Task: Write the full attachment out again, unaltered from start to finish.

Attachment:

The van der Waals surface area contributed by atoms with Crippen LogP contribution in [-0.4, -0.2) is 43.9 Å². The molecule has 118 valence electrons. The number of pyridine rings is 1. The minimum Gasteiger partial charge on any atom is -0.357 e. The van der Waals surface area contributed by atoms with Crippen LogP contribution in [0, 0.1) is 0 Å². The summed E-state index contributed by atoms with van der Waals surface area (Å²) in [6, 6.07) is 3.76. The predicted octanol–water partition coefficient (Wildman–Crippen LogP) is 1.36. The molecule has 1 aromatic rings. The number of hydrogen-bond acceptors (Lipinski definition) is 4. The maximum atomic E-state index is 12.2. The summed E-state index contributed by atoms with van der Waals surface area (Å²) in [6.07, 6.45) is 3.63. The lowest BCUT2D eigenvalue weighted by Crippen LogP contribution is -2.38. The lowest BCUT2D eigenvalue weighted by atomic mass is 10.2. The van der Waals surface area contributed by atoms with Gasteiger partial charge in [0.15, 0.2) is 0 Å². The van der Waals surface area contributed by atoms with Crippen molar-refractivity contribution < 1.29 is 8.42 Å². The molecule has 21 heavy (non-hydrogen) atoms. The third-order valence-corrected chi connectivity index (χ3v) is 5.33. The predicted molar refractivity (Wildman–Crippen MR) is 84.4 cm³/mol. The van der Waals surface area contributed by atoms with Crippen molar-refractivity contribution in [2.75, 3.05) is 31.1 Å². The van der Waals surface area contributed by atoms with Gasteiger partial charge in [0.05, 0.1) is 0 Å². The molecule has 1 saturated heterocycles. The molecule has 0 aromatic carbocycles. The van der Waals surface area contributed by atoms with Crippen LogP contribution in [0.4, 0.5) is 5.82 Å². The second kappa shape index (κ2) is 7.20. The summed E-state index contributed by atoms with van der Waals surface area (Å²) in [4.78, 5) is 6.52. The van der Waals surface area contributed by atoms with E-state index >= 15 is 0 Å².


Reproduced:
The van der Waals surface area contributed by atoms with Crippen LogP contribution in [-0.4, -0.2) is 43.9 Å². The molecule has 118 valence electrons. The number of pyridine rings is 1. The minimum Gasteiger partial charge on any atom is -0.357 e. The van der Waals surface area contributed by atoms with Crippen LogP contribution in [0, 0.1) is 0 Å². The summed E-state index contributed by atoms with van der Waals surface area (Å²) in [6, 6.07) is 3.76. The predicted octanol–water partition coefficient (Wildman–Crippen LogP) is 1.36. The molecule has 1 aromatic rings. The number of hydrogen-bond acceptors (Lipinski definition) is 4. The maximum atomic E-state index is 12.2. The summed E-state index contributed by atoms with van der Waals surface area (Å²) in [6.07, 6.45) is 3.63. The lowest BCUT2D eigenvalue weighted by Crippen LogP contribution is -2.38. The lowest BCUT2D eigenvalue weighted by atomic mass is 10.2. The van der Waals surface area contributed by atoms with Gasteiger partial charge in [0.15, 0.2) is 0 Å². The van der Waals surface area contributed by atoms with Crippen molar-refractivity contribution < 1.29 is 8.42 Å². The molecule has 21 heavy (non-hydrogen) atoms. The third-order valence-corrected chi connectivity index (χ3v) is 5.33. The predicted molar refractivity (Wildman–Crippen MR) is 84.4 cm³/mol. The van der Waals surface area contributed by atoms with Crippen molar-refractivity contribution in [2.75, 3.05) is 31.1 Å². The van der Waals surface area contributed by atoms with Gasteiger partial charge in [0.05, 0.1) is 0 Å². The molecule has 1 saturated heterocycles. The molecule has 0 aromatic carbocycles. The van der Waals surface area contributed by atoms with Crippen LogP contribution in [0.4, 0.5) is 5.82 Å². The second kappa shape index (κ2) is 7.20. The summed E-state index contributed by atoms with van der Waals surface area (Å²) in [4.78, 5) is 6.52. The van der Waals surface area contributed by atoms with E-state index >= 15 is 0 Å².